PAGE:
Two years ago, Brazilian private equity firm 3G Capital and Warren Buffett's Berkshire Hathaway teamed up to acquire Heinz in a leveraged buyout. Heinz at the time was a $28 billion company, but Berkshire and 3G didn't put up that much money: Each of them contributed $4.1 billion of equity, and Berkshire invested another $8 billion in the preferred stock of new Heinz.
Today Heinz is acquiring Kraft, more or less: Heinz's shareholders, mostly Berkshire and 3G, will end up owning 51 percent of the combined Heinzkraft, while Kraft's existing public shareholders will own the other 49 percent. Kraft is an even bigger company than Heinz — its equity was worth $36 billion as of Tuesday — so Berkshire and 3G will pay Kraft's shareholders $10 billion in cash to make up the difference.
Here is the deal infographic, just in case you find that helpful. (It is a ... I'm going to say mayonnaise jar full of brands? Definitely some brands, in a jar, plus some disclaimers. The disclaimers didn't fit in the jar.)
By my math — based on Sujeet Indap's math at FT Alphaville, and where Kraft's stock was trading earlier Wednesday — the combined company will have an enterprise value of about $111 billion and an equity value of about $83 billion:
You could continue to follow this logic. If new Heinzkraft is worth $83 billion, and Kraft shareholders' chunk of that is worth $41 billion, then Heinz's shareholders' chunk is worth $42 billion. They're paying $10 billion cash for that, so the rest must come from the value of the Heinz shares that they're contributing:
Remember, they bought Heinz for $8.2 billion in cash equity (plus Berkshire's $8 billion preferred):
And that's just capital gains. (Paper capital gains, but still.) Berkshire has also gotten 9 percent dividends on its preferred stock. Good work everyone!
Not only have 3G and Berkshire Hathaway quadrupled the value of their investment in two years, but this new deal also de-levers their leveraged buyout. The investor presentation lists as a prominent "transaction highlight" the fact that the new company will be "strongly committed to Investment Grade capital structure for long-term sustainability," and will "refinance $9.5bn of existing Heinz High-Yield debt with Investment Grade debt at transaction close." (Heinz's second lien notes are junk-rated at B1/BB; Kraft has investment-grade Baa2/BBB- ratings.) And the company plans to call Berkshire's preferred stock in 2016, replacing it with debt, "with $450-500 million in annualized cash savings," implying that Heinzkraft expects to issue debt in the 3 percent area.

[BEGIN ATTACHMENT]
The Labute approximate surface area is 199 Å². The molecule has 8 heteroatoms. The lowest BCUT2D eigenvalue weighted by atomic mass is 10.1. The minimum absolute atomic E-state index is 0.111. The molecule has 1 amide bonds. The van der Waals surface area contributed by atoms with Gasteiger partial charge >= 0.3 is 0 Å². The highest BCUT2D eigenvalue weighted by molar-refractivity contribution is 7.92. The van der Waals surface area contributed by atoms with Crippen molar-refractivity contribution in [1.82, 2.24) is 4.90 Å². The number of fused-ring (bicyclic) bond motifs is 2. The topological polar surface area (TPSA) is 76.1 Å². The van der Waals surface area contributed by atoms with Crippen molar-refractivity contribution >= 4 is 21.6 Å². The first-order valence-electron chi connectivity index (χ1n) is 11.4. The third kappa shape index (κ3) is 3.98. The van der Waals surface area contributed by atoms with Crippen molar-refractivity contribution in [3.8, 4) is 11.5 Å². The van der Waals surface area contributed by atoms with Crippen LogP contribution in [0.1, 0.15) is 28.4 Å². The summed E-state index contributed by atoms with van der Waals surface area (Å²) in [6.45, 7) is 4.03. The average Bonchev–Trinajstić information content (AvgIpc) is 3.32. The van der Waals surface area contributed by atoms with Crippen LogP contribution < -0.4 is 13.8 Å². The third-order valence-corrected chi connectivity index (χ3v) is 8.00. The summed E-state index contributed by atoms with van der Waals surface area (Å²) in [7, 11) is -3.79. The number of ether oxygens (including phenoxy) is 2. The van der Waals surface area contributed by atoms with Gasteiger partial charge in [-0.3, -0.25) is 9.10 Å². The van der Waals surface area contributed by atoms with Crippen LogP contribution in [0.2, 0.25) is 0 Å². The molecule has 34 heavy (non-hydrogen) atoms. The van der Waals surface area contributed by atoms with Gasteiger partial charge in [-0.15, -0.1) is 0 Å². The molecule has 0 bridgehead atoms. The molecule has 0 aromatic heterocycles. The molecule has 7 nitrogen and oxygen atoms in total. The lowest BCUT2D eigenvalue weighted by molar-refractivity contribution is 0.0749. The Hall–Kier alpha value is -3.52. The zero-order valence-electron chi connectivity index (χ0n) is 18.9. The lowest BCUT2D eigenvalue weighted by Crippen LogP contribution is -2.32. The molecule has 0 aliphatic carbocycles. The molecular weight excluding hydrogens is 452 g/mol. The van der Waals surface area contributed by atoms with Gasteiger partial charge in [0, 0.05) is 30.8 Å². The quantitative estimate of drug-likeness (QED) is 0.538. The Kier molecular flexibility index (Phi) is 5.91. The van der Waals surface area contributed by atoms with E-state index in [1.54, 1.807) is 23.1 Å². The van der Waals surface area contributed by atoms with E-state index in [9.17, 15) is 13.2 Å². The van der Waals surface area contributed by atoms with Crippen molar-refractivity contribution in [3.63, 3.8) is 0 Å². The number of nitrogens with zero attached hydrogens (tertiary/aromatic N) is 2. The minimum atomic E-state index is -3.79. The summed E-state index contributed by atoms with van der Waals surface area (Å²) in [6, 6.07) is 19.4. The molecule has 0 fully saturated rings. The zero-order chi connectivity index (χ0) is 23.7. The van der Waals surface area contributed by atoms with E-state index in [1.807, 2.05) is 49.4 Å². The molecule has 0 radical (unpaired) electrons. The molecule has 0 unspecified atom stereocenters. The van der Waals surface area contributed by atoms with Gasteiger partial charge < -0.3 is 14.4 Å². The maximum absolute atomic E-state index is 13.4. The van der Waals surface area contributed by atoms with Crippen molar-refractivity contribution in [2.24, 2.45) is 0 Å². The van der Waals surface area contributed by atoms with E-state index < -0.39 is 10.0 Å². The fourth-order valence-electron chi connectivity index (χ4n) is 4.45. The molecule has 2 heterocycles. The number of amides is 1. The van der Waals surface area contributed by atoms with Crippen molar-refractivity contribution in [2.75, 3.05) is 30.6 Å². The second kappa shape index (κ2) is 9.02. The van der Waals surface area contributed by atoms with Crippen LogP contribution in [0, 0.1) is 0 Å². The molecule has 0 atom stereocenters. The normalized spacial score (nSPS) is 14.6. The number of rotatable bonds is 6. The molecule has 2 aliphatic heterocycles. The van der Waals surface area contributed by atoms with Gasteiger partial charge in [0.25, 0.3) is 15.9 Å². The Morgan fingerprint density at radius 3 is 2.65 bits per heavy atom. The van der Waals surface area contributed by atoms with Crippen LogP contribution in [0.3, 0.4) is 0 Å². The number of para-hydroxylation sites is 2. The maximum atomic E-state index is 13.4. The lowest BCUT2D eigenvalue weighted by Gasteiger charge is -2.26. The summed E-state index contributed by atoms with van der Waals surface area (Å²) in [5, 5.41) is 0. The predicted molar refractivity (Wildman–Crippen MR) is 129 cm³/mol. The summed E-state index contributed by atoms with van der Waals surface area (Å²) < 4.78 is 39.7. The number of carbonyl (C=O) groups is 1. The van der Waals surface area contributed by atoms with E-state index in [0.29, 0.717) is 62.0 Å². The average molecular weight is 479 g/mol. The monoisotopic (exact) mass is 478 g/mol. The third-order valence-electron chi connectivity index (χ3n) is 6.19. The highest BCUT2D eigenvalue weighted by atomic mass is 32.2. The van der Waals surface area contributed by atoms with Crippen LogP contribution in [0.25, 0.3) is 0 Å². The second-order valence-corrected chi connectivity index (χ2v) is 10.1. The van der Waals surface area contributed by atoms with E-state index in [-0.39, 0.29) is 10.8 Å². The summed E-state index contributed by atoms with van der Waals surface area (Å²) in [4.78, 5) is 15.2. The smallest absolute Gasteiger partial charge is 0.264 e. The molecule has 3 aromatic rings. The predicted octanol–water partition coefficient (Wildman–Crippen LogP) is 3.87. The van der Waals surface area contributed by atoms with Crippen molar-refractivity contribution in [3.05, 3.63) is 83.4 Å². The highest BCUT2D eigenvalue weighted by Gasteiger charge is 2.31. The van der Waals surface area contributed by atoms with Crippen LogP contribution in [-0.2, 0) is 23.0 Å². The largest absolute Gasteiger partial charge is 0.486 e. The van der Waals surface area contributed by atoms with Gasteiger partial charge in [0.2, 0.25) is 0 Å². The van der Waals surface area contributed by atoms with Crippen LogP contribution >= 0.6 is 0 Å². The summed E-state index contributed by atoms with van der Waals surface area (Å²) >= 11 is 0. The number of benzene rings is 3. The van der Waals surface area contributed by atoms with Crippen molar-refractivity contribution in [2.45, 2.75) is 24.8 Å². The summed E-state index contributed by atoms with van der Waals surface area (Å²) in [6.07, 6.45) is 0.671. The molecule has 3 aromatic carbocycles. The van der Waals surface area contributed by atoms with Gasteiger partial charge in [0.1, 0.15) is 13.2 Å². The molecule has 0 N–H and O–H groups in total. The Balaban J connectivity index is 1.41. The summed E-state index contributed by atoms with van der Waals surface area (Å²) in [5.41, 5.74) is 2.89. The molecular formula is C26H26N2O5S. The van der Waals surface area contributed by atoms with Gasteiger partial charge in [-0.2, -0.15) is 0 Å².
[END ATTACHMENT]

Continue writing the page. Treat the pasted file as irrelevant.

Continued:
Here is an argument that part of 3G's advantage is "its ability to nail giant deals that break the conventional rules of private equity," with a longer time horizon than most buyout firms and flexibility to partner with specific co-investors on specific deals. And that's probably true. But for the most part, there doesn't seem to be much financial magic going on here. Mostly, 3G is just good at operating food companies, and Buffett is just good at staying out of the way of his operating partners.
As Heinz's chief executive officer says in the news release:
Over the past two years, we have transformed Heinz into one of the most efficient and profitable food companies in the world while reinvesting behind our key brands and continuing our relentless commitment to quality and innovation.
The investor presentation touts Heinz's "big, bold bets on innovation," including, um, yellow mustard, and we should spend a minute wallowing in the innovation. The "Consumer Insights" for yellow mustard include "low involvement 'yellow mustard is yellow mustard,'" and "#1 category driver is taste," while the insight for sriracha and jalapeño ketchup is: "Millennials looking for flavor varieties -- savory / spicy and ethnic flavors are trending." And for Heinz Hot Sauces, the insights include "Consumers actively seeking for flavor adventures to be incorporated into their regular meals."
But when shareholders return from their adventures in flavor, what they are really excited about is the promise of "$1.5 billion in run-rate annual cost savings by 2017." Here's a plausible guess at what that means:
“It’s the press-release version of saying they’re going to fire people,” said Meyer Shields, an analyst at Keefe Bruyette & Woods. “When you look at the fact that the deal is not accretive until 2017, that tells me that it’s only accretive after all these efforts to reduce expenses.”
Heinz has "eliminated more than 7,000 positions in 20 months after taking over Heinz with Buffett," cutting full-time employees from 31,900 to 24,500. Note, though, that that's 3G's doing, not Warren Buffett's:
“Historically, that’s not the Berkshire way,” Shields said of the cuts. “Having 3G as cover has worked so far.”
It's a great team, no? Buffett can look cuddly, 3G can be ruthless. Buffett offers Kraft shareholders a long-term investor with a nice halo, while 3G offers them operational expertise and a track record of successful cost-cutting. It's worked out great for them so far.
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